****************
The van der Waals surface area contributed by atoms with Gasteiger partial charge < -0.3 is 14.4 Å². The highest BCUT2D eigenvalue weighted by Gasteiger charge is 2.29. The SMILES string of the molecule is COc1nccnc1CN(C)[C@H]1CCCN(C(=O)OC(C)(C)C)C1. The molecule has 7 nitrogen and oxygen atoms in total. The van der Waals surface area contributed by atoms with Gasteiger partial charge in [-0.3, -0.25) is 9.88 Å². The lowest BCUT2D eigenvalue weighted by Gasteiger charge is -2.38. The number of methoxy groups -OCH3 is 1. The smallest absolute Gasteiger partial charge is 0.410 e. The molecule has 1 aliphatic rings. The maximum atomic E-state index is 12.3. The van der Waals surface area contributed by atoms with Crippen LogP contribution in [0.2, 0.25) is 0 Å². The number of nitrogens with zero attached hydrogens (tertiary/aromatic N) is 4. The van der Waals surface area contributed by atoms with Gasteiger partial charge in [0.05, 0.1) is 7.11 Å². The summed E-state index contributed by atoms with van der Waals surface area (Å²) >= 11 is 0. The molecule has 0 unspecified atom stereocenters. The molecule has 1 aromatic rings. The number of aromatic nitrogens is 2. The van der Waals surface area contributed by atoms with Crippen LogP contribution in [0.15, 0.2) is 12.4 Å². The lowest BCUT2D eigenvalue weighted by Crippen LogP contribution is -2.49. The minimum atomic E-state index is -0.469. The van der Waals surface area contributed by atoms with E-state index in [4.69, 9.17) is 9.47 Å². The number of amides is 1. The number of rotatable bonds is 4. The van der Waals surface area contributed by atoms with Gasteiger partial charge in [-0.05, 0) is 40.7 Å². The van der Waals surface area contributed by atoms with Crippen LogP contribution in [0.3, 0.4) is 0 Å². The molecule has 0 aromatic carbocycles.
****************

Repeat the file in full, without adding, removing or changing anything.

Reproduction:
The van der Waals surface area contributed by atoms with Gasteiger partial charge < -0.3 is 14.4 Å². The highest BCUT2D eigenvalue weighted by Gasteiger charge is 2.29. The SMILES string of the molecule is COc1nccnc1CN(C)[C@H]1CCCN(C(=O)OC(C)(C)C)C1. The molecule has 7 nitrogen and oxygen atoms in total. The van der Waals surface area contributed by atoms with Gasteiger partial charge in [-0.3, -0.25) is 9.88 Å². The lowest BCUT2D eigenvalue weighted by Gasteiger charge is -2.38. The number of methoxy groups -OCH3 is 1. The smallest absolute Gasteiger partial charge is 0.410 e. The molecule has 1 aliphatic rings. The maximum atomic E-state index is 12.3. The van der Waals surface area contributed by atoms with Crippen LogP contribution in [0.2, 0.25) is 0 Å². The number of nitrogens with zero attached hydrogens (tertiary/aromatic N) is 4. The van der Waals surface area contributed by atoms with Gasteiger partial charge in [0.05, 0.1) is 7.11 Å². The summed E-state index contributed by atoms with van der Waals surface area (Å²) >= 11 is 0. The molecule has 0 unspecified atom stereocenters. The molecule has 1 aromatic rings. The number of aromatic nitrogens is 2. The van der Waals surface area contributed by atoms with Crippen LogP contribution in [0.15, 0.2) is 12.4 Å². The lowest BCUT2D eigenvalue weighted by Crippen LogP contribution is -2.49. The minimum atomic E-state index is -0.469. The van der Waals surface area contributed by atoms with E-state index in [4.69, 9.17) is 9.47 Å². The number of amides is 1. The number of rotatable bonds is 4. The van der Waals surface area contributed by atoms with Gasteiger partial charge in [-0.05, 0) is 40.7 Å². The van der Waals surface area contributed by atoms with Crippen LogP contribution in [0.3, 0.4) is 0 Å². The molecule has 0 aromatic carbocycles.